Members of Congress worked furiously to pass a budget that would stanch the federal government's torrent of red ink, but they still managed to spend money on improving their own images.
In a year when the federal budget deficit is expected to exceed $250 billion, Congress managed to find $375,000 to renovate the House beauty parlor and $130,000 for a pilot videoconferencing program in which they would be able to conduct hearings back in their home district without leaving Washington.The legislative spending bill for the new fiscal year includes a number of other appropriations designed to make life a little easier for members of Congress, such as $2 million to renovate the kitchen in the House restaurant. The bill calls for total spending of $1.8 billion, a 6.8 percent increase over the previous year.
"There has been an effort in every section of this bill to very carefully evaluate each expenditure to see if we can hone back and indeed tighten our own belt," said Rep. Jerry Lewis, R-Calif.
Other House members saw it differently.
"We should be leading in deficit reduction by example, and not by saying that other parts of government, Medicaid and so on, should be bearing the greater share of the burden of reducing the deficit," said Rep. Ralph Regula, R-Ohio.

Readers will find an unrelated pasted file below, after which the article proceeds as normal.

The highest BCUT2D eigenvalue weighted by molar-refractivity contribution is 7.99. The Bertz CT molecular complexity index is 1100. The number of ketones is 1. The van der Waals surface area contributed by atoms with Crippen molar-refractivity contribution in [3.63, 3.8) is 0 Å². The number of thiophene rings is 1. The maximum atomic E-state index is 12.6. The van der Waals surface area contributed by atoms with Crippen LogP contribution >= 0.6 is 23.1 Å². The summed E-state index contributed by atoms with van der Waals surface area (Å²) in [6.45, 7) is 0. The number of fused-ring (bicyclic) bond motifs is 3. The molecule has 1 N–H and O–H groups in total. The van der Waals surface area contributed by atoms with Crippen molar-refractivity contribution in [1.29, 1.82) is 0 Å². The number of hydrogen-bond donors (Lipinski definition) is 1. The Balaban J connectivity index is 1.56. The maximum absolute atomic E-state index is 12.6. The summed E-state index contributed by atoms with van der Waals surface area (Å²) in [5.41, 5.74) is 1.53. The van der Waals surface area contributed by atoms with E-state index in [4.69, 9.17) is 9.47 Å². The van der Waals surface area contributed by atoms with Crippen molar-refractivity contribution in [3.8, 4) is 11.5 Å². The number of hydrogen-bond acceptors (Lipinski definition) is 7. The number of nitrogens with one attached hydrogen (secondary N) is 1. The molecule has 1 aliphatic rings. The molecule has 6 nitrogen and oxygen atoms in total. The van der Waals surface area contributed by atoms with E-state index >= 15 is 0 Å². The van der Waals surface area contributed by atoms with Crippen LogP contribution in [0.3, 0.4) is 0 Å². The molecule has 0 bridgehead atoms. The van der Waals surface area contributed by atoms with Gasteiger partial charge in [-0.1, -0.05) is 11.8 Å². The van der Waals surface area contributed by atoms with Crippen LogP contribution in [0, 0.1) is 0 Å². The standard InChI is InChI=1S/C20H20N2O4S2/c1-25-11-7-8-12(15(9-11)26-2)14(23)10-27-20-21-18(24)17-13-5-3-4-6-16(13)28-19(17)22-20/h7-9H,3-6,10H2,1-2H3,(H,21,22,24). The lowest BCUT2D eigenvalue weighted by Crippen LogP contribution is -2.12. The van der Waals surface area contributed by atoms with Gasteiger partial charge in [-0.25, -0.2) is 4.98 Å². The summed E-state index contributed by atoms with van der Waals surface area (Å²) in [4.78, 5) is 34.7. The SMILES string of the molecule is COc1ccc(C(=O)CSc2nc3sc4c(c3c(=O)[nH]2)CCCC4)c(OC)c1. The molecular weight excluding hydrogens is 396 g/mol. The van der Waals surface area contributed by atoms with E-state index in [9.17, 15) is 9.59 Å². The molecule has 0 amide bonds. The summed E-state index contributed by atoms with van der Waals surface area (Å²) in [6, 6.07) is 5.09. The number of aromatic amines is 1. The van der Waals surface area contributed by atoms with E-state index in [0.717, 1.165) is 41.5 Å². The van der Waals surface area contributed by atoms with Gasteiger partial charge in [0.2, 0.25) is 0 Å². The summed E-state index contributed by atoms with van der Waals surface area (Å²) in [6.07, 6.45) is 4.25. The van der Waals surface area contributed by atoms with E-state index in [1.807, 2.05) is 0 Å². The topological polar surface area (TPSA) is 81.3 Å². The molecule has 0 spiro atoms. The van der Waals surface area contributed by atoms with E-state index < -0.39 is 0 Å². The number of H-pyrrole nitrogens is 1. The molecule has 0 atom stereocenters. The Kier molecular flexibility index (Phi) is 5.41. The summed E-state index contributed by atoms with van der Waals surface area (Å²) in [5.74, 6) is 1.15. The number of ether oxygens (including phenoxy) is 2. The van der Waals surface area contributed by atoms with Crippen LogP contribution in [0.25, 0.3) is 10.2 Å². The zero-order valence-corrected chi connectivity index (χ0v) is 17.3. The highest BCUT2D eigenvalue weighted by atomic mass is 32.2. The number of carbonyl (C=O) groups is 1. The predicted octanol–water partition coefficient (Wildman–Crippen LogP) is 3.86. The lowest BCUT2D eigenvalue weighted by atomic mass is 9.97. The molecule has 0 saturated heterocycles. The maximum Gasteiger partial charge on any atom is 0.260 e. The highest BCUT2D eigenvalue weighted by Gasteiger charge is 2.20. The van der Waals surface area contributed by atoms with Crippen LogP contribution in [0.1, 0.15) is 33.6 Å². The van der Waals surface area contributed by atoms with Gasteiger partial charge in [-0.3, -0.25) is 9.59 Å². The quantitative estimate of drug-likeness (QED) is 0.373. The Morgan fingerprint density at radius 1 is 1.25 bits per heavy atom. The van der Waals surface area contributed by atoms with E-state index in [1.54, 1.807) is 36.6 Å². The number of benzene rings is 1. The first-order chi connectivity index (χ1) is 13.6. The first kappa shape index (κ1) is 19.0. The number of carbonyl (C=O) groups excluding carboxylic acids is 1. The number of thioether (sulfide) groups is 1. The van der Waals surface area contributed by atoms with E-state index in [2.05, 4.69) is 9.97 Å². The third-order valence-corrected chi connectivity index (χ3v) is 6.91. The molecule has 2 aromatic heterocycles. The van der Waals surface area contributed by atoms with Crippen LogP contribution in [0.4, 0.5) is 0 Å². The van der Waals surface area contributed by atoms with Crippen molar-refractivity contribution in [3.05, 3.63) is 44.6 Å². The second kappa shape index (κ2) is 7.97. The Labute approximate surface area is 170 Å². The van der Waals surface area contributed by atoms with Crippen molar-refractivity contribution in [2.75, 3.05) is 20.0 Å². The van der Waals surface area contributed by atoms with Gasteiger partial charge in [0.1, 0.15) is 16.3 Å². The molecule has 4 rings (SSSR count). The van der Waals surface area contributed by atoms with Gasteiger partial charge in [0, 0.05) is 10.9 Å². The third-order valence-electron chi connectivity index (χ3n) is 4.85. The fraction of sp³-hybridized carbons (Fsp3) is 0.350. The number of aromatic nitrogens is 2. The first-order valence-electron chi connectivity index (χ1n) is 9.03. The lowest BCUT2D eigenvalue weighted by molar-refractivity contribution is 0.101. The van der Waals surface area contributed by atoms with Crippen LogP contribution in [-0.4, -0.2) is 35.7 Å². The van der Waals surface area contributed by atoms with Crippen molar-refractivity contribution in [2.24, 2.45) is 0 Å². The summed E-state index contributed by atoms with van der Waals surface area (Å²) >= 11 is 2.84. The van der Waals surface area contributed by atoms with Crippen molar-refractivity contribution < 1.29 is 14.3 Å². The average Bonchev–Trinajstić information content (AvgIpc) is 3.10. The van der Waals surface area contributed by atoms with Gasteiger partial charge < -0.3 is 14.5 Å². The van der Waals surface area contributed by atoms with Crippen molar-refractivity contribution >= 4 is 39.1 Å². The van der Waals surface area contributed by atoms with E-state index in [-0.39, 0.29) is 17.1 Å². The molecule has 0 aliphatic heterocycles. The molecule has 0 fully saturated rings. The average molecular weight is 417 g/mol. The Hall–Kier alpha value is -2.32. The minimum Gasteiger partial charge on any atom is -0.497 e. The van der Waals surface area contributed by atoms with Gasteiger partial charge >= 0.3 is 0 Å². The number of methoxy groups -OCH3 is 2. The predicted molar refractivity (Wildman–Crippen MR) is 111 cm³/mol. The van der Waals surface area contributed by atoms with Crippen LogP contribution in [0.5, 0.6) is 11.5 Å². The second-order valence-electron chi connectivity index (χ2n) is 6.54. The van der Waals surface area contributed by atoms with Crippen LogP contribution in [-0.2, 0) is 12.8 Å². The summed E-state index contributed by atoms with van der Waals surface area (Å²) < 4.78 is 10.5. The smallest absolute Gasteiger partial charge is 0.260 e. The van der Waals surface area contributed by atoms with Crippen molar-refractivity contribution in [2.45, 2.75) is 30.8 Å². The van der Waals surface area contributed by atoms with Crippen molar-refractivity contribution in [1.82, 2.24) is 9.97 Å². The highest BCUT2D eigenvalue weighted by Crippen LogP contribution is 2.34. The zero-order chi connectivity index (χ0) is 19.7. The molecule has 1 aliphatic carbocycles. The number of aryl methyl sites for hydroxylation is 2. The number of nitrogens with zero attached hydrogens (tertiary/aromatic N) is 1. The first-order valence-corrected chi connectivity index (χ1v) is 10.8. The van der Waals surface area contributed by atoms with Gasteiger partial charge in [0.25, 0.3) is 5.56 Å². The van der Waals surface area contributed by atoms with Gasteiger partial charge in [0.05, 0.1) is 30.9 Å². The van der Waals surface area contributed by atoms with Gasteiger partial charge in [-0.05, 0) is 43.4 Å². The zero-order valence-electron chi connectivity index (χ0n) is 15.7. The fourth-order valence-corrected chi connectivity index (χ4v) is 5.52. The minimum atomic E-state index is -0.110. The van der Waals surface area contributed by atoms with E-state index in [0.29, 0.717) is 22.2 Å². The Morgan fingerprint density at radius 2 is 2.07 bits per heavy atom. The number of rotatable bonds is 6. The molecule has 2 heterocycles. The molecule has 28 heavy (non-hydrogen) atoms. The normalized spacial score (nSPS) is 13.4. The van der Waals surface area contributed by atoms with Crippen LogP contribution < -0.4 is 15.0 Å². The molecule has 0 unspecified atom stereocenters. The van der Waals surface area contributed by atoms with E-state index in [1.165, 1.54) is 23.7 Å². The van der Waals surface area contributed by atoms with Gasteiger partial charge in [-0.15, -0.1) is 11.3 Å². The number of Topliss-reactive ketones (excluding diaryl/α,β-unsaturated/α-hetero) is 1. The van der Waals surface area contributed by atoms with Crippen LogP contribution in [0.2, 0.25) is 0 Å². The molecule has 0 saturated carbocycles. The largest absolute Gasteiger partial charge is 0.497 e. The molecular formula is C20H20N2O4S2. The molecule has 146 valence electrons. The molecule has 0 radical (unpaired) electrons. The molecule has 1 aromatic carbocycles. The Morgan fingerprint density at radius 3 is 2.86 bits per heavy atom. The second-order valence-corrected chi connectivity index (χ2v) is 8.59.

The videoconferencing program would enable witnesses and lawmakers to appear at congressional hearings without actually being in the same room. Witnesses could go to local TV stations and testify, with their remarks and follow-up questions and answers being handled via satellite, much like the interviews Ted Koppel conducts on ABC's "Nightline." Or lawmakers could beam their testimony to a hearing in a distant city while remaining in Washington.
Members of Congress already have access to studios both at the Capitol and through their national political parties to get their message out to the public. The House spends more than $800,000 a year in taxpayers' money running its own recording studio for lawmakers.
Besides the videoconferencing project and the beauty parlor and restaurant renovations, the budget includes money for 52 parking garage attendants and for the U.S. Botanic Gardens, which supplies plants free of charge to the offices of the 535 members of Congress.
Also included was $25,000 to study sites for a gymnasium for House staff. Congressmen already have a private gym.
Before passing the bill in the rush of legislation that marked the end of the 101st Congress, House members rejected amendments that would have cut allocations for the beauty parlor renovations, the gym site study and eight parking attendants.
But they did agree to kill a proposed $500,000 study of using modular furniture in congressional offices. A similar study two years ago concluded that the furniture would cost $22 million and therefore would be too expensive.